SWOV Catalogus

327773

Accident prediction models and road safety impact assessment : recommendations for using these tools. Deliverable D2 of the RiPCORD-iSEREST project (Road Infrastructure Safety Protection - Core-Research and Development for Road Safety in Europe; Increasing safety and reliability of secondary roads for a sustainable Surface Transport).
20090179 ST [electronic version only]
Eenink, R. Reurings, M. Elvik, R. Cardoso, J. Wichert, S. & Stefan, C.
[Brussels, European Commission, Directorate-General for Transport and Energy (TREN)], 2008, 20 p., 12 ref.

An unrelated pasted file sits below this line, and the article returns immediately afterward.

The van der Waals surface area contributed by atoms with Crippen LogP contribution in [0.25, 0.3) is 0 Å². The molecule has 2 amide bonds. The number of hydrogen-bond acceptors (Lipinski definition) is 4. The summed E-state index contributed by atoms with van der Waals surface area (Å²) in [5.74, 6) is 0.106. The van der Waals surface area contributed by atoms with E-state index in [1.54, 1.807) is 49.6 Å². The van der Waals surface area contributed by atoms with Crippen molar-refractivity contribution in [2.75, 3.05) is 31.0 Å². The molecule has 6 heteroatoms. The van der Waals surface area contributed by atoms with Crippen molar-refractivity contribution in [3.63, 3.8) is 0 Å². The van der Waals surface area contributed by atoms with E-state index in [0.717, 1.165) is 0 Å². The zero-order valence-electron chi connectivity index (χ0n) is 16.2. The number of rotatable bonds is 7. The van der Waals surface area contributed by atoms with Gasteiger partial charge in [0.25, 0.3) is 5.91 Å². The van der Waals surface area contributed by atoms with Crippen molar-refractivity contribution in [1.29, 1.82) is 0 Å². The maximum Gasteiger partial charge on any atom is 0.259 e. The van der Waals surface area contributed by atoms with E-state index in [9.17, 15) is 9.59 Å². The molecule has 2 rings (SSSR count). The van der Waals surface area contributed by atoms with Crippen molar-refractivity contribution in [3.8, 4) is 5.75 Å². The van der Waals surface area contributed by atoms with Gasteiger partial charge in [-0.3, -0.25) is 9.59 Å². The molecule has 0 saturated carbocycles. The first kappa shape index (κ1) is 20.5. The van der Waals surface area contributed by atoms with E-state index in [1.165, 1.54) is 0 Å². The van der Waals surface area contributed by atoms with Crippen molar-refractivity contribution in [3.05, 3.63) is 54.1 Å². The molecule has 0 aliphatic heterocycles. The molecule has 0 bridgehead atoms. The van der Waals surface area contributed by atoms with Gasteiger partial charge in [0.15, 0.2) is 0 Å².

Samenvatting In workpackage 2 (WP 2) of RipCord-Iserest two instruments have been researched, both intended to provide this insight: Accident Prediction Models (APM) and Road safety Impact Assessments (RIA). An Accident Prediction Model is a mathematical formula describing the relation between the safety level of existing roads (i.e. crashes, victims, injured, fatalities etc.) and variables that explain this level (road length, width, traffic volume etc.). A Road safety Impact Assessment is a methodology to assess the impact of plans on safety. This can be major road works, a new bridge etc. that may or may not be intended to raise the safety level. A RIA can also concern a wider scheme i.e. be intended to make plans for the upgrading the safety level of a total network or area. This report gives recommendations for the way in which these instruments can be used by practitioners. It is based on two earlier published reports regarding the state-of-the art on APMs and RIAs, and the results of pilot studies. Both are available at the RipCord-Iserest website (wwwsicord-iserest.com; see section References). Traffic volumes (vehicles per day) and road lengths (km) are the most important explanatory variables in an APM, both for road sections and intersections. The parameters of the model, however, can vary considerably between road types and countries. The reason is that road characteristics can differ considerably and so can road user behaviour, vehicle types etc. It is therefore recommended to make APMs per country and road type and use these to compare the safety level of a road against the value of the APM for the road type and traffic volume under consideration. APMs can thus also play an important role in identifying black spots. For a RIA on single (major) road works several methods are available. It is best to use as much scientific evidence as possible, using handbooks, cost-benefit analyses and taking into account network effects. For RIAs on wider schemes or even national levels specific recommendations are given on methodology. In general a RIA is best used in comparing policy options and setting ambitious but realistic road safety targets. Absolute numbers that are predicted are usually not very reliable and in general highly dependant on high quality databases that are usually not available. (Author/publisher)
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